This is the most elemental finding of what some call metapsychology but Islamic psychologists for more than a thousand years have called tafakkur. In contrast to some “new age” renditions of Eastern religions, where meditation sacrifices conscious thought in order to obtain altered states of consciousness, tafakkur as an Islamic form of worship is a cognitive spiritual activity in which the rational mind, emotion, and spirit must be combined. These may equate with: 1) the body’s brain (jizm); 2) the heart (qalb, sometimes referred to as the action mode of the “mind”), which functions both within the three-dimensional and supra-dimensional orders of reality; 3) the soul (nafs), which is independent of the body but can direct it; and 4) the spirit (ruh), which is always in the presence of Allah and has been since before the creation of the physical universe. The spirit or ruh is entirely beyond space and time but can direct the nafs if the nafs chooses to respond to its higher calling.
This holistic conception of the human being contrasts with the four dominant schools of secular psychology, namely, behaviorism, Freudian psychoanalysis, Gestalt psychology, and neuropsychiatry, which by their own bankruptcy in explaining human behavior have given rise to the revolution in cognitive psychology described in the book, Contemplation: An Islamic Psychospiritual Study, by Malik Badri, republished this year by the International Institute of Islamic Thought as part of its cutting-edge Islamization of Islamic Thought involved in reviving the universal purposes and essential principles of justice. These are known as the maqasid al shari’ah (also as the kulliyat or universals and as the dururiyat or essentials), without which the ahkam or regulatory rules often cause injustice by incoherent understanding and application.
The most serious fallacy of the so-called noetics revolution, in my opinion as a nearly life-long student of artificial intelligence (AI), is the reduction of the human being to an information processor, albeit with access to the connective link between mind and matter, evidenced in intuition, psychokinesis, and healing, all of which were normal for humans millennia ago. While Edgar Mitchell’s noetic movement, headquartered in Sausalito, exposes the reductionist mainstream science of physical cause and effect as incomplete, it makes the error of reducing the human being to an information processor that functions as an ultimate cause or ecologically as part of an ultimate cause of both immanent and transcendent evolution.
Astronaut Mitchell writes, “What is the most elemental thing about our nonphysical essence?” His answer is simply “information,” the ability and intent to distinguish between two simultansous states. Like a north pole and a south pole, energy becomes the basis of physical reality and information the basis of consciousness.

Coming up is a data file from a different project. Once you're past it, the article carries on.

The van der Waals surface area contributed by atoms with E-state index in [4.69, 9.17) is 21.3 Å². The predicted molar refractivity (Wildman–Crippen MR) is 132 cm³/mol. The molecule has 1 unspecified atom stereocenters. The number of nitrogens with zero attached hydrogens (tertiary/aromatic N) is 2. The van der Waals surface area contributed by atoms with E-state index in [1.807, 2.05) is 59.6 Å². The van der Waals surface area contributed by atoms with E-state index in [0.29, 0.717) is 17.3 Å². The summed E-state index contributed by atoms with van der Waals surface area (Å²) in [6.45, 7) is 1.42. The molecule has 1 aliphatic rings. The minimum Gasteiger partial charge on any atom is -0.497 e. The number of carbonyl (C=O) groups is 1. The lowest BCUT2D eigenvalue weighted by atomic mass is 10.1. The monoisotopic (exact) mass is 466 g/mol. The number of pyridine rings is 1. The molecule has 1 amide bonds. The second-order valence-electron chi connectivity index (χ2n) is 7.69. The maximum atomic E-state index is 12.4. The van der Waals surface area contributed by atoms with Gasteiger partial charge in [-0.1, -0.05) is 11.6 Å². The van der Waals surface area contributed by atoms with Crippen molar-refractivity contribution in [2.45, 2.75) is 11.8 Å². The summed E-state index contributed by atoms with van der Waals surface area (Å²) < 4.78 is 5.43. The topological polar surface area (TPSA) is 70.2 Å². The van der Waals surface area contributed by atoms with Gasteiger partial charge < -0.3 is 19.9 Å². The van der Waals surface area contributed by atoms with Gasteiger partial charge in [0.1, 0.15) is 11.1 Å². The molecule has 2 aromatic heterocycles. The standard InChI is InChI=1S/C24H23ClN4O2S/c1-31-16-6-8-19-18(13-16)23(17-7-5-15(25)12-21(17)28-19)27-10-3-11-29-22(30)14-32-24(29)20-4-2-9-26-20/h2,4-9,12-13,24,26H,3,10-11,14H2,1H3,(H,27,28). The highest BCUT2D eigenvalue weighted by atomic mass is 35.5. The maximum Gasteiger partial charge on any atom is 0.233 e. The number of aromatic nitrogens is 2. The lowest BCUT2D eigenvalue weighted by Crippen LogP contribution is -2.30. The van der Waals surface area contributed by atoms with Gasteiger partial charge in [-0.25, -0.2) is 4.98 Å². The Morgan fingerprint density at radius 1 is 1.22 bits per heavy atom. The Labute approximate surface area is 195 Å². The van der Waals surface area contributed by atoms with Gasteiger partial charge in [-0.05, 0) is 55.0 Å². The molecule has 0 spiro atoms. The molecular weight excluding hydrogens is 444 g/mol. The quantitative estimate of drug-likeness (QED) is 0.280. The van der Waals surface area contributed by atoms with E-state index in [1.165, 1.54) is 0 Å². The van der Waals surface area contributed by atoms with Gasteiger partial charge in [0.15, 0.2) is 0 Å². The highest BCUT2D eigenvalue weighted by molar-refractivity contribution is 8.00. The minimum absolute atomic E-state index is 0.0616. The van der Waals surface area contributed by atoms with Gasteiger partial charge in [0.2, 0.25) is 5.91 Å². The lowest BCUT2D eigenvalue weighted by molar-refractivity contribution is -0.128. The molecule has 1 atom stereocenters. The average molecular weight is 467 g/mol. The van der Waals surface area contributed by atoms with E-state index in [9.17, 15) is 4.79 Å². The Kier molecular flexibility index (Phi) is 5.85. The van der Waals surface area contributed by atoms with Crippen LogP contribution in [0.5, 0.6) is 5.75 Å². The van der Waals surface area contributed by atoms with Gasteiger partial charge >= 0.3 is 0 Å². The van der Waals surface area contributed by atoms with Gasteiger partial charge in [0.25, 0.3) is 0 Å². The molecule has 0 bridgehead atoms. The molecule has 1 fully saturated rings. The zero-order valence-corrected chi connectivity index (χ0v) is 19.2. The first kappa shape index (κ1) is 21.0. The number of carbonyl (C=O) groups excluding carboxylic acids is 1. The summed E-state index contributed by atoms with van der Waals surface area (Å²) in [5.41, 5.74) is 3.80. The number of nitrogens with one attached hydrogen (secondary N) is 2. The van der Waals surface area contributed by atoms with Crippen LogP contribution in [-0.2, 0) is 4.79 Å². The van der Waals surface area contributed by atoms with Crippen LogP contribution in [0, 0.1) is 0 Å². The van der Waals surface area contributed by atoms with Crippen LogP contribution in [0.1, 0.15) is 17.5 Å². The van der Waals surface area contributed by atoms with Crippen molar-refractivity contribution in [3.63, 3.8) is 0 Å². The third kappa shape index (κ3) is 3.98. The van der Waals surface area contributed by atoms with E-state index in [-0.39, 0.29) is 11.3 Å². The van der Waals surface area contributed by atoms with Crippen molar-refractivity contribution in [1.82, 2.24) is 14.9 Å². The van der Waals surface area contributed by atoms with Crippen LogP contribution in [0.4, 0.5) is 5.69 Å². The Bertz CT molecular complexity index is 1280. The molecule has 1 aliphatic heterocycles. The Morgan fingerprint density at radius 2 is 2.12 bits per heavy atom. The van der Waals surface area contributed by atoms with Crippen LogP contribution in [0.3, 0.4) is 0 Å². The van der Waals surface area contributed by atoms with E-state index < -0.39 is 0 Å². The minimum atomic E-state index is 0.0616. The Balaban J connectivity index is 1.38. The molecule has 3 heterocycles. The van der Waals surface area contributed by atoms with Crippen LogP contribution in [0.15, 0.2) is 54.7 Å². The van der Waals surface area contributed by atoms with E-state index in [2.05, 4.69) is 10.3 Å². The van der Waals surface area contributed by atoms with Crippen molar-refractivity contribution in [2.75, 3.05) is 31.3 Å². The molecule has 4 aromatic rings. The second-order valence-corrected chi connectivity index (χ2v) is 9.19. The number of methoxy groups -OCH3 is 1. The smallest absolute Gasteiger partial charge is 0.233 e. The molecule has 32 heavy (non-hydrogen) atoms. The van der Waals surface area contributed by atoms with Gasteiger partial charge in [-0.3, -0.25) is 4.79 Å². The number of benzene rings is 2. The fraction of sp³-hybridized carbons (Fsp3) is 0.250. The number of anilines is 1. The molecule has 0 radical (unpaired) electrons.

The noetic sciences claim to have the most comprehensive solution, “a unified field theory,” for understanding reality by opposing the answers both of physics, which posits matter/energy as the creator of all, and of religion, which says that the creator is the mind of God. Noetics rejects both such “micro-determinism” and “macro-determinism” by regarding the human mind as the source of knowledge and as the ultimate source of cause and effect. The corollary is that human self-consciousness will determine the future by determining its own evolution and through this power the evolution of the entire universe.
This reduction of the theomorphic person by a new anthropomorphic determinism may be regarded as perhaps the most sophisticated polytheism yet invented to restore meaning to what increasingly is being regarded as a meaningless accident, especially the existence of oneself and of humankind. In response to the “death of God” in modern Western civilization and increasingly in global culture, the polytheistic response of the New Agers has always been to create a new god in the form of one’s own ego sublimated to a transcendent level through the delusion that it holds the key to all power.
The function of Sufis in Islam and of their equivalent in other religionss is to revive the traditional teachings of all the world religions in order to expose the illusions of the present and thereby create a better future. They do this in reliance on the direct power of God, who in the Islamic “trinity” is the “most powerful, most compassionate, and all-knowing” and thereby is the source of compassionate justice, which summarizes the entire message of Islam for the modern world